Surround yourself with like-minded people, that have similar goals and interests to you. Pursuing your goals will become easier.

My goal was to become a better programmer. By spending more time together with other people like me, I felt more motivated and I was able to learn a lot.

One example I remember was learning how to use the command line. When I was self-learning I was always reluctant to start using it, but during the Bootcamp I was forced to learn how to use it.

Sometimes we are just too lazy and what we need is a small push to do the extra step required to improve.

Having a weekly deadline to complete a project and being able to see my classmates' projects motivated me to push myself and do more as well.

The best part was working with two other guys on the final project which gave me an insight into what it is like to be a part of a team. We had to write our own user stories, work on sprints to create an MVP, iterate to improve the product, fix bugs and finally deploy it to production.

We did not win, but it was a great experience to get a glimpse of real-world scenarios. The Bootcamp lasted only 2 months and after the demo day, I didn't get any job offers. So what next?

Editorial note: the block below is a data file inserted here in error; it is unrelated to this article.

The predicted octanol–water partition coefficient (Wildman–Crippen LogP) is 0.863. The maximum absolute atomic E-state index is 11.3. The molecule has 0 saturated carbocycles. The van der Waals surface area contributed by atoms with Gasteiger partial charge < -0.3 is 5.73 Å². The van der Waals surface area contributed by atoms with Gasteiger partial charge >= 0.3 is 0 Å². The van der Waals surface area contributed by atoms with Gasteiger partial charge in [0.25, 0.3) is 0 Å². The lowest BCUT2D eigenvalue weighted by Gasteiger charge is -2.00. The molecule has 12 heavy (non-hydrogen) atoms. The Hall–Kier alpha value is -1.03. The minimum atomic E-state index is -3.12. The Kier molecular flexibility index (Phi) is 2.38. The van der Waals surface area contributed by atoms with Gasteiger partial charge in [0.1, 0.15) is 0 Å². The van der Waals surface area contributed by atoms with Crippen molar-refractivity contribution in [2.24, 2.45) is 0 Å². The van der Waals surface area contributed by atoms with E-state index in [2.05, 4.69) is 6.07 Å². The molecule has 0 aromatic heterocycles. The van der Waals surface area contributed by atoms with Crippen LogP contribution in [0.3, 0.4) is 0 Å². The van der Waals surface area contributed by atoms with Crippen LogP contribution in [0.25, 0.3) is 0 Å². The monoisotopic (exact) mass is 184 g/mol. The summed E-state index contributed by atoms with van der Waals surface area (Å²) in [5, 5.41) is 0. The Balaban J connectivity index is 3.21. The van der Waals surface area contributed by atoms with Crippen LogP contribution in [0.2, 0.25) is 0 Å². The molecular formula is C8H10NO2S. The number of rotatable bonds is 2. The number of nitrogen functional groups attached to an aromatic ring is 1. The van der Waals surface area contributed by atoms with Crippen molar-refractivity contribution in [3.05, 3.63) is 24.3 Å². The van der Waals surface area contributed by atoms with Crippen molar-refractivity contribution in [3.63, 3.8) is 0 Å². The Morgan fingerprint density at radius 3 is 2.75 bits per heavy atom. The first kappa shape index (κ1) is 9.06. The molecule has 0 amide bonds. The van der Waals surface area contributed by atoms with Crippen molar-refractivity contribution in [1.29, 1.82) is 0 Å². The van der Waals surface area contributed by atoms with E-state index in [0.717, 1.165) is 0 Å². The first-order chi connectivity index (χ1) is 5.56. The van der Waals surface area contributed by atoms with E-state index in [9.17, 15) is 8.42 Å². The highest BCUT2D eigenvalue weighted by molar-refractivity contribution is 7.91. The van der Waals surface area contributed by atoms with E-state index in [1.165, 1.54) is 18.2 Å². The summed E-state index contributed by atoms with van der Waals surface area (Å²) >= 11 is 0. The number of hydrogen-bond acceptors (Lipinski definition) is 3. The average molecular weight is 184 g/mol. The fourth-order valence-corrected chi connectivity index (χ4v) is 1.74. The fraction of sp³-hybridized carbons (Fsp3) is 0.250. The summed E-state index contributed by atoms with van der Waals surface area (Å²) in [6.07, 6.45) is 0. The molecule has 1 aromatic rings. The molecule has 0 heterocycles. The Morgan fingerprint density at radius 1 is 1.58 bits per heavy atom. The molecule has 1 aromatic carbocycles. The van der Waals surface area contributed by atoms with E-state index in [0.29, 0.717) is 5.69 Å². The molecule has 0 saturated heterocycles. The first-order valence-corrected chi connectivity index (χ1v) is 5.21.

After the Bootcamp

After a few weeks, clueless about what to do next, my girlfriend and I decided to create our own application.

We spent a lot of time working on our idea and doing research.

Unfortunately, my skills at the time were at a point where I could not even build an MVP, and our idea got rejected by a local startup accelerator.
Looking back at it, I think it was for the best, as I prefer working as part of a team for now before starting my own endeavors.

Here's another tip: if you really want to start your own startup, get ready and mentally prepared because it's gonna be a very hard and time-consuming task. I suggest you watch videos from the Y-Combinator on YouTube, as they can help you evaluate your idea and see if it's actually something worth spending your time on.


Another static page I created - June 2017

Fast forward a couple of months and hurray, I got a job. But wait, it wasn't a programming job. It was a teaching job.